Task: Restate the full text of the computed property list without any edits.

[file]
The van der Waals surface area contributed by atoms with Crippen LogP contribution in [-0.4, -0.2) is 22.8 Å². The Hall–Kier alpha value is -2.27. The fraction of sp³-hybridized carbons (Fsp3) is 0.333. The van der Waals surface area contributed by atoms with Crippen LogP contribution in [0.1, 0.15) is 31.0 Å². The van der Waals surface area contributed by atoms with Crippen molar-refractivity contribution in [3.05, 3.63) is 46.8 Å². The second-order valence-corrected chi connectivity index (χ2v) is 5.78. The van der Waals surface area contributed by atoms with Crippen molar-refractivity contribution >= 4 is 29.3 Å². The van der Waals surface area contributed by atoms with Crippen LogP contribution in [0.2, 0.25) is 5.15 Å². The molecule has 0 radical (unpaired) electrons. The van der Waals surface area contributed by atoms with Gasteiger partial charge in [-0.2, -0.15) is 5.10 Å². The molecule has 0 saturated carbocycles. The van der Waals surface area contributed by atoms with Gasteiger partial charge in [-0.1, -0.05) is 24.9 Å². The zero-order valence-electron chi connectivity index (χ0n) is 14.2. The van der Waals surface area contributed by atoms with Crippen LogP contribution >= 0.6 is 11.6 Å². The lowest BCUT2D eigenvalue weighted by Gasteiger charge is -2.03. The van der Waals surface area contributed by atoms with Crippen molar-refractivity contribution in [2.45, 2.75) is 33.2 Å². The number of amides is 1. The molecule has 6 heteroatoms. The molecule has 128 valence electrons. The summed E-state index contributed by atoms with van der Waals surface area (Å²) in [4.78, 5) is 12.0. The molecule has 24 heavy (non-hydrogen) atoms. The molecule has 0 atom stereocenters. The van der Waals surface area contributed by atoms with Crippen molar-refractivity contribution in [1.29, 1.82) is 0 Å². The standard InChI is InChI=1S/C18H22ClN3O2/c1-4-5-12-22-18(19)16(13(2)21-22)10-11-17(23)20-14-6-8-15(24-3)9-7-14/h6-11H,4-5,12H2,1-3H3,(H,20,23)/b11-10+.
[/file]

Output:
The van der Waals surface area contributed by atoms with Crippen LogP contribution in [-0.4, -0.2) is 22.8 Å². The Hall–Kier alpha value is -2.27. The fraction of sp³-hybridized carbons (Fsp3) is 0.333. The van der Waals surface area contributed by atoms with Crippen LogP contribution in [0.1, 0.15) is 31.0 Å². The van der Waals surface area contributed by atoms with Crippen molar-refractivity contribution in [3.05, 3.63) is 46.8 Å². The second-order valence-corrected chi connectivity index (χ2v) is 5.78. The van der Waals surface area contributed by atoms with Crippen molar-refractivity contribution >= 4 is 29.3 Å². The van der Waals surface area contributed by atoms with Crippen LogP contribution in [0.2, 0.25) is 5.15 Å². The molecule has 0 radical (unpaired) electrons. The van der Waals surface area contributed by atoms with Gasteiger partial charge in [-0.2, -0.15) is 5.10 Å². The molecule has 0 saturated carbocycles. The van der Waals surface area contributed by atoms with Gasteiger partial charge in [-0.1, -0.05) is 24.9 Å². The zero-order valence-electron chi connectivity index (χ0n) is 14.2. The van der Waals surface area contributed by atoms with Crippen LogP contribution >= 0.6 is 11.6 Å². The lowest BCUT2D eigenvalue weighted by Gasteiger charge is -2.03. The van der Waals surface area contributed by atoms with Crippen molar-refractivity contribution in [2.45, 2.75) is 33.2 Å². The number of amides is 1. The molecule has 6 heteroatoms. The molecule has 128 valence electrons. The summed E-state index contributed by atoms with van der Waals surface area (Å²) in [4.78, 5) is 12.0. The molecule has 24 heavy (non-hydrogen) atoms. The molecule has 0 atom stereocenters. The van der Waals surface area contributed by atoms with Crippen molar-refractivity contribution in [1.29, 1.82) is 0 Å². The standard InChI is InChI=1S/C18H22ClN3O2/c1-4-5-12-22-18(19)16(13(2)21-22)10-11-17(23)20-14-6-8-15(24-3)9-7-14/h6-11H,4-5,12H2,1-3H3,(H,20,23)/b11-10+.